Worm Breeder's Gazette 7(1): 76
These abstracts should not be cited in bibliographies. Material contained herein should be treated as personal communication and should be cited as such only with the consent of the author.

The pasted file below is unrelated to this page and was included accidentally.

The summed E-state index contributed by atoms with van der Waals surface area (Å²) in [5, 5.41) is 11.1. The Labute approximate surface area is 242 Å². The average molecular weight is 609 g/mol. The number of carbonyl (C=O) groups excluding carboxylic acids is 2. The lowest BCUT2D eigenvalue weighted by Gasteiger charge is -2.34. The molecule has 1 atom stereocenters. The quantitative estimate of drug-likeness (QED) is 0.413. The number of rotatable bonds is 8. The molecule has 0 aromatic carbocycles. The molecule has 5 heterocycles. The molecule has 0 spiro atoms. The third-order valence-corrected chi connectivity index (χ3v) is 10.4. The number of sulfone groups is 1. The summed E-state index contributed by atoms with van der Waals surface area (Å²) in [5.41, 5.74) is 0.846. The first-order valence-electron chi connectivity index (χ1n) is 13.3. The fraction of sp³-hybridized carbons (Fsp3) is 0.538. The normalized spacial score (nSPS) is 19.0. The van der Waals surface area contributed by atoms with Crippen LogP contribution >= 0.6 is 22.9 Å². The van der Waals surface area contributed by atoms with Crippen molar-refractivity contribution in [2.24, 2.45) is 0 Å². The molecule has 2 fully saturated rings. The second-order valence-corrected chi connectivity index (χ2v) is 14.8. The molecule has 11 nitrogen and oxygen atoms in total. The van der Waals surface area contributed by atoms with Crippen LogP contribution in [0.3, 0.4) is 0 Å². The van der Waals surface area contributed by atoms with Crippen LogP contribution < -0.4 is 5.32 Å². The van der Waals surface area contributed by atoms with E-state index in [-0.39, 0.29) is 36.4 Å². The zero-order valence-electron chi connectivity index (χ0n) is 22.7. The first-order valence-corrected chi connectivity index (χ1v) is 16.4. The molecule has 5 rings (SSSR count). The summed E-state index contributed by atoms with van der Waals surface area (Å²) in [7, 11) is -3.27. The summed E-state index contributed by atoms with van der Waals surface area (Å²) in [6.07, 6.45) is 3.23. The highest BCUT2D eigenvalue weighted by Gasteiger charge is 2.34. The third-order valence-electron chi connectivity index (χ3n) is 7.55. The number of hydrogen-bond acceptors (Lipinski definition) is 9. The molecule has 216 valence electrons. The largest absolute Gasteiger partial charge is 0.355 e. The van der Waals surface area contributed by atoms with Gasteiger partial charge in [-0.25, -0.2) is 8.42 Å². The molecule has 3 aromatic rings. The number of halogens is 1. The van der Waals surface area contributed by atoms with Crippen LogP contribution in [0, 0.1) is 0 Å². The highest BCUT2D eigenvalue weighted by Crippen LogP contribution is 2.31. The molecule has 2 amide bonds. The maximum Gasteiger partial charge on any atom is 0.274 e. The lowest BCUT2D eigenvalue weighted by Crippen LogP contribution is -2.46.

We are using immunofluorescence microscopy to screen mouse hybridoma cell lines for the production of monoclonal antibodies against C. elegans antigens. In the course of this work, we observed that the FITC-conjugated rabbit anti- (mouse IgG) used as secondary antibody reacted specifically with cytoplasmic components unique to the germline precursor (P) cells of embryos. Using fluorescent antibody staining, we have followed these components throughout the life cycle. We have termed them P-granules, and the antibody that stains them in P and Z cells we have called PZA. P-granules are detectable in the uncleaved zygote as prelocalized particles at the posterior pole. After the first cleavage they are detected only in the P1 cell. In subsequent divisions they are progressively segregated to the P2, P3, and P4 cells. During these early divisions P-granules become localized prior to cleavage in the region of cytoplasm that is destined for the next P cell daughter. Between the 10-cell and 16-cell stages the number, size, and distribution of P-granules change; the numerous, small cytoplasmic particles present in very early embryos appear to coalesce into larger perinuclear granules. These characteristics of P-granules are similar to those of 'nuage' seen by electron microscopy in early C. elegans embryos. At the 100-cell stage P4 divides into Z2 and Z3, which are the only cells stained by PZA in embryos from the 100-cell stage to hatching of the first stage larva. Within the developing larval gonad, PZA stains perinuclear granules that are seen in all the descendants of Z2 and Z3, but not in the somatic gonad cells. PZA staining of perinuclear granules is also seen in the distal arm of the adult gonad, where germ cells divide mitotically and then enter meiosis. As oocytes mature, the granules disperse from the nuclei. PZA stains mature oocytes diffusely; granules are sometimes observed randomly distributed in the cytoplasm. Mature sperm obtained from males show cytoplasmic staining by PZA. There is also a high level of non-gonadal staining in late larvae and adults. The cross-reactivity of PZA seems to be limited. We have tested embryos of mouse, Drosophila melanogaster, d Panagrellus redivivus. Only the Panagrellus embryos showed specific staining of what are presumably the germline precursor cells. Immunofluorescent staining of P-granules has been observed with 3 different lots of fluorochrome-conjugated rabbit anti-mouse antibody ( F-RAM) from Miles Laboratories, as well as 2 lots of fluorochrome- conjugated goat anti-rabbit antibody (F-GAR) from Miles. However, F- RAM and F-GAR from 2 other companies do not stain P-granules. The Miles F-RAM used in this study was prepared from the pooled sera of 15 rabbits that had been immunized with mouse IgG. Some possible explanations for the presence of PZA in the F-RAM are: 1) PZA may be a rabbit autoantibody to an evolutionarily conserved or cross-reacting rabbit antigen. 2) PZA may have been elicited by a contaminant in the mouse IgG injected into the rabbits as immunogen. 3) One or more of the immunized rabbits may have had a nematode infection, which elicited production of antibodies, including PZA, that cross-react with C. elegans. The third explanation is consistent with both the limited cross-reactivity of PZA with other species and the high level of general staining of larval and adult C. elegans preparations by Miles F-RAM. We recently tested the serum from 11 wild and potentially worm-infected rabbits from a local farm; screening by indirect immunofluorescence, we found that 1 of the 11 serum samples contained PZA. We are presently using the Miles F-RAM and F-GAR to ask about the composition, mechanism of segregation, and possible role of P-granules. The wild PZA-producing rabbit may help us determine the origin of the antibody.